nul·​li·​fy ˈnə-lə-ˌfī How to pronounce nullify (audio)
nullified; nullifying

transitive verb

: to make null (see null entry 1 sense 1)
especially : to make legally null and void
nullify a law
: to make of no value or consequence (see consequence sense 3)
a promise later nullified

Did you know?

A legislature may nullify a ban, a law, or a tax by simply passing a new law. Election results can be nullified if a court finds the voting process was improper, and a court ruling can be nullified by a higher court. Even the Supreme Court itself may have its decisions nullified by new laws passed by the Congress—though not if a decision is based on the Constitution. In the years leading up to the American Civil War, Southern states claimed the right to nullify any federal law (such as antislavery laws) that they believed to be unconstitutional, leading to the Nullification Crisis of 1832. Annul is a close synonym of nullify (with the same root), as are abrogate and invalidate.

Choose the Right Synonym for nullify

nullify, negate, annul, abrogate, invalidate mean to deprive of effective or continued existence.

nullify implies counteracting completely the force, effectiveness, or value of something.

a penalty nullified the touchdown

negate implies the destruction or canceling out of each of two things by the other.

the arguments negate each other

annul suggests making ineffective or nonexistent often by legal or official action.

the treaty annuls all previous agreements

abrogate is like annul but more definitely implies a legal or official act.

a law to abrogate trading privileges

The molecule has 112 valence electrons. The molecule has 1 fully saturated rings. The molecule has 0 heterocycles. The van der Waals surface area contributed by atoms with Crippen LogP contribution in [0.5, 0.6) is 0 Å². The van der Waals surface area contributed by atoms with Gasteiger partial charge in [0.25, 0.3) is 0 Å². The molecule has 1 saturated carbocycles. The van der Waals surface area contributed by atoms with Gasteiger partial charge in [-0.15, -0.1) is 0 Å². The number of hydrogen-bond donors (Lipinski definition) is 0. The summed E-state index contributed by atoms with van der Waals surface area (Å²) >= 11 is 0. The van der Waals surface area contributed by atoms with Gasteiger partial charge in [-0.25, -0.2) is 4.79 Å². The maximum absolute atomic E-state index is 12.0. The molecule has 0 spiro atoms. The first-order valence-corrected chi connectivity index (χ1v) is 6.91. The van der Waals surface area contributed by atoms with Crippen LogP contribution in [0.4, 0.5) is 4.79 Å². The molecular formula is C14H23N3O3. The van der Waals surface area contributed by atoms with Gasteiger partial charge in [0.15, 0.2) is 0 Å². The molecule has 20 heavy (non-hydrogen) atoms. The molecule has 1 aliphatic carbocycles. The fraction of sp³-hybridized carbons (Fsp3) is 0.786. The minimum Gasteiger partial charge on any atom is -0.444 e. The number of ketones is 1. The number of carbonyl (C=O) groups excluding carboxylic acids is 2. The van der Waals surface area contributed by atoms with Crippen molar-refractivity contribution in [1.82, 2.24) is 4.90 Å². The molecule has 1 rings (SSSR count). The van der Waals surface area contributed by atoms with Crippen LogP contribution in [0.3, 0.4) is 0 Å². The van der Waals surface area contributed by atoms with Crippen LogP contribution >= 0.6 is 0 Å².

invalidate implies making something powerless or unacceptable by declaration of its logical or moral or legal unsoundness.

the court invalidated the statute

Example Sentences

The law has been nullified by the U.S. Supreme Court. The penalty nullified the goal.
Recent Examples on the Web Then last week, the House voted to nullify D.C.’s major police accountability legislation. Keith L. Alexander, Washington Post, 26 Apr. 2023 This is the same court, after all, that allowed Texas to effectively nullify Roe v. Wade in the fall of 2021 after that state passed an unusual bounty-style law to evade the federal courts’ review. Matt Ford, The New Republic, 11 Apr. 2023 Attorneys for groups opposed to the project and the state attorney general’s office, which is charged with upholding the referendum, suggested to jurors on Monday that developers rushed construction with a goal of winning vested rights and nullifying the referendum. David Sharp, Fortune, 10 Apr. 2023 The game tilted in the Heat’s direction to the point that even while up 106-83 with 7:15 left, the Heat successfully challenged a block-charge call to regain possession and nullify potential Philadelphia free throws. Ira Winderman, Sun Sentinel, 7 Apr. 2023 The team tried to nullify the tricks by actually completing the hand-to-hand transfers, instead of using misdirection. Laura Baisas, Popular Science, 4 Apr. 2023 Winning tickets will nullify the welcome offer and produce a cash payout. cleveland, 3 Feb. 2023 Stutz thinks of Part X as an ineradicable evil that is always threatening to nullify our being. Charles Mcnultytheater Critic, Los Angeles Times, 12 Jan. 2023 With this, the practical outcome of the GOP's expulsion votes has essentially been nullified. Rafi Schwartz, The Week, 12 Apr. 2023 See More

These examples are programmatically compiled from various online sources to illustrate current usage of the word 'nullify.' Any opinions expressed in the examples do not represent those of Merriam-Webster or its editors. Send us feedback about these examples.

Word History


Late Latin nullificare, from Latin nullus

First Known Use

1607, in the meaning defined at sense 1

Time Traveler
The first known use of nullify was in 1607

Dictionary Entries Near nullify

Cite this Entry

“Nullify.” Dictionary, Merriam-Webster, Accessed 9 Jun. 2023.

Kids Definition


nul·​li·​fy ˈnəl-ə-ˌfī How to pronounce nullify (audio)
nullified; nullifying
: to make null or valueless
especially : annul

Legal Definition


transitive verb
nul·​li·​fy ˈnə-lə-ˌfī How to pronounce nullify (audio)
nullified; nullifying
: to make null
nullify a contract

More from Merriam-Webster on nullify

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